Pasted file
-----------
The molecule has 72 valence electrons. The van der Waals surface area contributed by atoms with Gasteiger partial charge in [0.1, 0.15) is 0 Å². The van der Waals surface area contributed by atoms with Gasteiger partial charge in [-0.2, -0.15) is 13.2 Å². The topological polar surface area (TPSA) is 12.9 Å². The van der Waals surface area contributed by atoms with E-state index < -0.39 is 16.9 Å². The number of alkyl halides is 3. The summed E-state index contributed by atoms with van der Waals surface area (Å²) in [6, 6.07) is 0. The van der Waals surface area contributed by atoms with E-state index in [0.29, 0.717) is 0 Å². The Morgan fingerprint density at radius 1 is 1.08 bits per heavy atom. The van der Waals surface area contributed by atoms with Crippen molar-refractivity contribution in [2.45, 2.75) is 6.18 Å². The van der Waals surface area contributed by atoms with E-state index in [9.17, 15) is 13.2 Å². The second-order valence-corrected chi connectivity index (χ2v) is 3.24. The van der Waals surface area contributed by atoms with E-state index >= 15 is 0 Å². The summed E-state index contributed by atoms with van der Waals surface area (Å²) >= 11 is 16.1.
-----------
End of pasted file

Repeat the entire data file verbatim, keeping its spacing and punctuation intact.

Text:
The molecule has 72 valence electrons. The van der Waals surface area contributed by atoms with Gasteiger partial charge in [0.1, 0.15) is 0 Å². The van der Waals surface area contributed by atoms with Gasteiger partial charge in [-0.2, -0.15) is 13.2 Å². The topological polar surface area (TPSA) is 12.9 Å². The van der Waals surface area contributed by atoms with E-state index < -0.39 is 16.9 Å². The number of alkyl halides is 3. The summed E-state index contributed by atoms with van der Waals surface area (Å²) in [6, 6.07) is 0. The van der Waals surface area contributed by atoms with E-state index in [0.29, 0.717) is 0 Å². The Morgan fingerprint density at radius 1 is 1.08 bits per heavy atom. The van der Waals surface area contributed by atoms with Crippen molar-refractivity contribution in [2.45, 2.75) is 6.18 Å². The van der Waals surface area contributed by atoms with E-state index in [9.17, 15) is 13.2 Å². The second-order valence-corrected chi connectivity index (χ2v) is 3.24. The van der Waals surface area contributed by atoms with E-state index >= 15 is 0 Å². The summed E-state index contributed by atoms with van der Waals surface area (Å²) >= 11 is 16.1.